There’s a pandemic sweeping across the world right now. At the time of writing this, there are various countries on lockdown due to the novel coronavirus. Chances are, you’re probably affected too. Are you restricted from parking your trailer at a scenic campground? Are you worried that your RV might be contaminated? Well, one can never be too sure. This is the reason why in this article, we are going to share with you the ways on how to disinfect your vehicle in order to prevent the spread of harmful and contagious germs and bacteria.


The first thing that you should do is to declutter. Let go of items that are of no use to you anymore. First of all, doing this will reduce the surfaces that germs may thrive on and transfer to you. But more than that, this will reduce the things that you’d have to clean and of course, in general, lessen the risk of contamination.

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Speaking of lessening the risk of contamination, that’s what the next step is for. In a nutshell, disinfection is the act of killing the germs in a surface, whether that be your hands, the items that you frequently come in contact with, or even the floor of your trailer.

So how do you do that? Here’s a quick step-by-step guide:

  1. The first thing that you want to do is wash your hands. This will prevent you from contaminating your cleaning equipment. Don’t forget to put on some protective gear like a pair of gloves and a face mask. Resist touching your face during the whole cleaning process.
  2. Once ready, disinfect all the surfaces and frequently used items with disinfecting wipes. This includes handles, knobs, even your digital devices. Do this in a systematic way. Don’t leave any object unwiped.
  3. Spray surfaces with a disinfectant spray. For surfaces that are simply too wide to wipe down, you can use a disinfectant spray instead. This is great for tables, chairs, countertops, and even your walls. We recommend using a spray that has been approved by the EPA.
  4. Clean the floors. The last thing that remains inside your trailer that needs to be cleaned is its floor. Unfortunately, it’s also one of the dirtiest since your shoes pick up a lot of foul stuff along the way. Don’t worry, you can easily disinfect your floors by using a bleach solution. The CDC recommends this formula: a cup of bleach per five gallons of water.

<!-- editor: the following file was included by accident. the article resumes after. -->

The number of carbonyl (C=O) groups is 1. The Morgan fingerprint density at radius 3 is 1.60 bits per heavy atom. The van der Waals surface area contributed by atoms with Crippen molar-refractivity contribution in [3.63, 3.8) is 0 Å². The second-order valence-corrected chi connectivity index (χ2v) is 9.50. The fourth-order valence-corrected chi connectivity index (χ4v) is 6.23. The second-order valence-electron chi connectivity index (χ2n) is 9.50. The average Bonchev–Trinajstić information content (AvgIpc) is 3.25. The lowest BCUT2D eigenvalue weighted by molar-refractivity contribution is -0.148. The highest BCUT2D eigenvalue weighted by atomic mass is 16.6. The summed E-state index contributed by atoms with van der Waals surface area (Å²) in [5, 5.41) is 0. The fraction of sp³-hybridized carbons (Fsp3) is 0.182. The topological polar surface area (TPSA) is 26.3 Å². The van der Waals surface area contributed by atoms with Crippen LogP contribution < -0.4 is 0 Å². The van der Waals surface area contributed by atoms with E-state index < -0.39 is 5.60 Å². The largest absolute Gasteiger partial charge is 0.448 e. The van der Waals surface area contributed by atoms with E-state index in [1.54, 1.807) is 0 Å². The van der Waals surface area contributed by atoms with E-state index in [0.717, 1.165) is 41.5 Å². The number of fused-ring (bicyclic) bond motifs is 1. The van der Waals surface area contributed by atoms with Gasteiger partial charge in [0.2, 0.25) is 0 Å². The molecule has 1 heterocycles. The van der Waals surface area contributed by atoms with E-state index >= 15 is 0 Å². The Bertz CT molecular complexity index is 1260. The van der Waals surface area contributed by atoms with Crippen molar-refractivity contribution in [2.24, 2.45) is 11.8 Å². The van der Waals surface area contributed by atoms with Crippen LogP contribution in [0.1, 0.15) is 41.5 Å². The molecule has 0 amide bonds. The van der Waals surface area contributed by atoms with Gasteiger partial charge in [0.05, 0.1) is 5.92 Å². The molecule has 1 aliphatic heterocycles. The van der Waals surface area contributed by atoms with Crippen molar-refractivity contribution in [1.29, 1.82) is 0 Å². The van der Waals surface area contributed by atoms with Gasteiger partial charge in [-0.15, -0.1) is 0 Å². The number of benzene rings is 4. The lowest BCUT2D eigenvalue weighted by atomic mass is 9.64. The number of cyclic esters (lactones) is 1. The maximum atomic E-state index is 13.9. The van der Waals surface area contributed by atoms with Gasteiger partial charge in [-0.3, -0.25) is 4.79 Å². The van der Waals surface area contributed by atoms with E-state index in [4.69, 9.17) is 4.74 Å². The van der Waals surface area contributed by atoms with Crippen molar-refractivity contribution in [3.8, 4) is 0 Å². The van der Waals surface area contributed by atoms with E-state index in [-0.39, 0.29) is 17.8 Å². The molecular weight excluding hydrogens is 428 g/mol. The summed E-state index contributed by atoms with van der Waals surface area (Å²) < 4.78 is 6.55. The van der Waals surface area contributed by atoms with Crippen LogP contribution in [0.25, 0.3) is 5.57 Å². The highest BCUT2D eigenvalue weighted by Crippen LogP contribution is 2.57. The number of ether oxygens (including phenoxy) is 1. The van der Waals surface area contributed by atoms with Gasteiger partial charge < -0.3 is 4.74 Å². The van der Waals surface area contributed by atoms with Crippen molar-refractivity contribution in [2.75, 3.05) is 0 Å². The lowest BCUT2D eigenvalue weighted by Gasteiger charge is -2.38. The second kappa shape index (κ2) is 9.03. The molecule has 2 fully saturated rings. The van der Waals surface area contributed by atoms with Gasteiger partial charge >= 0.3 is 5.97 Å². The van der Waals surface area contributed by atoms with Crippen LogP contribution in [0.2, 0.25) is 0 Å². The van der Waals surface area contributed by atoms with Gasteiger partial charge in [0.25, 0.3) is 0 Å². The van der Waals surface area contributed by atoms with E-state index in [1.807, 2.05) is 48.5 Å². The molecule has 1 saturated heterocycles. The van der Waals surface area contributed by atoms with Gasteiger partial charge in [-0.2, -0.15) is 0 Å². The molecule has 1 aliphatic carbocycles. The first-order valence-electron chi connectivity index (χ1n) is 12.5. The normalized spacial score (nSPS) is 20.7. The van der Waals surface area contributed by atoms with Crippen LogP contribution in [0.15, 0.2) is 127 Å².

Now that you’re finished with the interiors, go ahead and wash the exteriors of your RV as well. As for your clothes, don’t forget to wash your clothes often in the warmest water setting possible. This will prevent your dirty laundry from piling up and spreading germs. Don’t forget to disinfect your laundry hamper regularly as well.

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Here’s another thing that you’re probably worried about: what about airborne contaminants? There’s no need to worry. Just make sure that your RV is well-ventilated. The fresh air will replace any stagnant air inside your vehicle along with their contaminants. It will also help to clean your AC’s filters. And if you’re really worried, you can use an air scrubber to further filter out the contaminants from your air.

Go Off-the-Grid

When you take your RV to a place without direct access to electricity, water, and even sewage lines, this is called dry camping. Honestly, this is one of the benefits of having an RV. You can trek to a remote area until the pandemic has passed, as long as you have thoroughly disinfected everything already and have made sure that you have not brought the infection along with you.


And since we’re already talking about cleaning the interiors of your trailer, let’s move on and discuss prevention. As they say, prevention is better than a cure, especially during a highly-contagious pandemic. Hence, here are the best preventive measures for you to practice:

  • Always wash your hands especially after holding anything that might have been exposed to germs.
  • Avoid touching your eyes, ears, or the general area of your face before you have made sure that your hands are completely sanitized.
  • Practice social-distancing. This will potentially prevent you from being exposed to contaminated respiratory droplets.
  • Boost your immune system. Eat a healthy diet, and be sure to squeeze in some daily exercise to help your body fight against sickness.


Thank you so much for reading the article all the way through. For your reference, here’s a quick summary of the points we have mentioned:

  • Declutter your RV. Let go of the things that you don’t need anymore. Fewer things mean fewer surfaces that germs can thrive in and come in contact with your family.
  • Disinfect your RV from the inside out. Give everything a good washing, including your floors!
  • Consider dry camping. Getting out in the wilderness brings various health benefits.
  • Prevent contamination by following the tips provided by health organizations such as hand washing, social distancing, and boosting your immune system.

We wish you safe travels!